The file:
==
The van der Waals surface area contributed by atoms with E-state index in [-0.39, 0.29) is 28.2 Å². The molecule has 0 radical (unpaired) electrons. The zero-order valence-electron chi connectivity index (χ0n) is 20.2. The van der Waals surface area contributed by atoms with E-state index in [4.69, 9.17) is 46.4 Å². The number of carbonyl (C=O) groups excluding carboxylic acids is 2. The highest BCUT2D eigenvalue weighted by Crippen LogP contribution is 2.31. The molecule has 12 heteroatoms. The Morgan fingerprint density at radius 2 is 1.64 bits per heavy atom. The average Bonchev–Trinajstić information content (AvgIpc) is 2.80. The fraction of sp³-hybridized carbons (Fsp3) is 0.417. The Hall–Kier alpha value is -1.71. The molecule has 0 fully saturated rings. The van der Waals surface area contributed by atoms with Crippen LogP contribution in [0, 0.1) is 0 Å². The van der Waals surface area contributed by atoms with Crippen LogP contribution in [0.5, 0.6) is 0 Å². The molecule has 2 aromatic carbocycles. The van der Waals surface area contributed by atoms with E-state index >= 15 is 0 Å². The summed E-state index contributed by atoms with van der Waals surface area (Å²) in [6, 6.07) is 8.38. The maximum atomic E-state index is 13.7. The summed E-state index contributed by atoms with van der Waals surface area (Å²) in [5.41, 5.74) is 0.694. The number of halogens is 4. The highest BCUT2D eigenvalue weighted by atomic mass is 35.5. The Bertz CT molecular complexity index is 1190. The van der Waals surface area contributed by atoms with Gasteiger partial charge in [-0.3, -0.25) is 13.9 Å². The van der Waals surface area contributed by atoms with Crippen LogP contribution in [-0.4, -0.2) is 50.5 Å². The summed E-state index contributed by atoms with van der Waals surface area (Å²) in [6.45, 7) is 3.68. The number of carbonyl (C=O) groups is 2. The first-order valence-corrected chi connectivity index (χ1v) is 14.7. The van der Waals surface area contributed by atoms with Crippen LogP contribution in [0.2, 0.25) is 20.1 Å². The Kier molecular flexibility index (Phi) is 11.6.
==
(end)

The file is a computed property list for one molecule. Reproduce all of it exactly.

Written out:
The van der Waals surface area contributed by atoms with E-state index in [-0.39, 0.29) is 28.2 Å². The molecule has 0 radical (unpaired) electrons. The zero-order valence-electron chi connectivity index (χ0n) is 20.2. The van der Waals surface area contributed by atoms with E-state index in [4.69, 9.17) is 46.4 Å². The number of carbonyl (C=O) groups excluding carboxylic acids is 2. The highest BCUT2D eigenvalue weighted by Crippen LogP contribution is 2.31. The molecule has 12 heteroatoms. The Morgan fingerprint density at radius 2 is 1.64 bits per heavy atom. The average Bonchev–Trinajstić information content (AvgIpc) is 2.80. The fraction of sp³-hybridized carbons (Fsp3) is 0.417. The Hall–Kier alpha value is -1.71. The molecule has 0 fully saturated rings. The van der Waals surface area contributed by atoms with Crippen LogP contribution in [0, 0.1) is 0 Å². The van der Waals surface area contributed by atoms with Crippen LogP contribution in [0.5, 0.6) is 0 Å². The molecule has 2 aromatic carbocycles. The van der Waals surface area contributed by atoms with E-state index >= 15 is 0 Å². The summed E-state index contributed by atoms with van der Waals surface area (Å²) in [6, 6.07) is 8.38. The maximum atomic E-state index is 13.7. The summed E-state index contributed by atoms with van der Waals surface area (Å²) in [5.41, 5.74) is 0.694. The number of halogens is 4. The highest BCUT2D eigenvalue weighted by atomic mass is 35.5. The Bertz CT molecular complexity index is 1190. The van der Waals surface area contributed by atoms with Gasteiger partial charge in [-0.3, -0.25) is 13.9 Å². The van der Waals surface area contributed by atoms with Crippen LogP contribution in [-0.4, -0.2) is 50.5 Å². The summed E-state index contributed by atoms with van der Waals surface area (Å²) in [6.45, 7) is 3.68. The number of carbonyl (C=O) groups is 2. The first-order valence-corrected chi connectivity index (χ1v) is 14.7. The van der Waals surface area contributed by atoms with Crippen LogP contribution in [0.2, 0.25) is 20.1 Å². The Kier molecular flexibility index (Phi) is 11.6.